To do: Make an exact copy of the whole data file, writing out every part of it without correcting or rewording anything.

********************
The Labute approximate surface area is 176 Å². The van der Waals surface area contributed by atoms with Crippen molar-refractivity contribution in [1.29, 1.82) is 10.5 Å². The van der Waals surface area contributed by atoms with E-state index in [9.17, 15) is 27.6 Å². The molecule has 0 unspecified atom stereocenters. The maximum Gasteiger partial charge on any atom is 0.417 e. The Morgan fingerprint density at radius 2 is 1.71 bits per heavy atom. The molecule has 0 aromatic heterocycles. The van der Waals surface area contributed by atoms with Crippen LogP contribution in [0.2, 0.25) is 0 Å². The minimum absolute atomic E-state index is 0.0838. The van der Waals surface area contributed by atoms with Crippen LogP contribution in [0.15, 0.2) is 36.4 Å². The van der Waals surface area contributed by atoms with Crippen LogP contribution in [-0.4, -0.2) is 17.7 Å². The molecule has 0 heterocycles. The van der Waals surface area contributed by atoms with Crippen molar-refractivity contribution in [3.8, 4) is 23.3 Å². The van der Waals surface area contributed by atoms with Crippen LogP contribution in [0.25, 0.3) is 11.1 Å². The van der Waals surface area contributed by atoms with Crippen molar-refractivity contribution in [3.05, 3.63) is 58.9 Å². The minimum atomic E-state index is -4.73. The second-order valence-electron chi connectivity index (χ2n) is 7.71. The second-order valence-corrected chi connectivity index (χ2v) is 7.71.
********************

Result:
The Labute approximate surface area is 176 Å². The van der Waals surface area contributed by atoms with Crippen molar-refractivity contribution in [1.29, 1.82) is 10.5 Å². The van der Waals surface area contributed by atoms with E-state index in [9.17, 15) is 27.6 Å². The molecule has 0 unspecified atom stereocenters. The maximum Gasteiger partial charge on any atom is 0.417 e. The Morgan fingerprint density at radius 2 is 1.71 bits per heavy atom. The molecule has 0 aromatic heterocycles. The van der Waals surface area contributed by atoms with Crippen LogP contribution in [0.2, 0.25) is 0 Å². The minimum absolute atomic E-state index is 0.0838. The van der Waals surface area contributed by atoms with Crippen LogP contribution in [0.15, 0.2) is 36.4 Å². The van der Waals surface area contributed by atoms with Crippen LogP contribution in [-0.4, -0.2) is 17.7 Å². The molecule has 0 heterocycles. The van der Waals surface area contributed by atoms with Crippen molar-refractivity contribution in [3.8, 4) is 23.3 Å². The van der Waals surface area contributed by atoms with Crippen LogP contribution in [0.25, 0.3) is 11.1 Å². The van der Waals surface area contributed by atoms with Crippen molar-refractivity contribution in [3.05, 3.63) is 58.9 Å². The minimum atomic E-state index is -4.73. The second-order valence-electron chi connectivity index (χ2n) is 7.71. The second-order valence-corrected chi connectivity index (χ2v) is 7.71.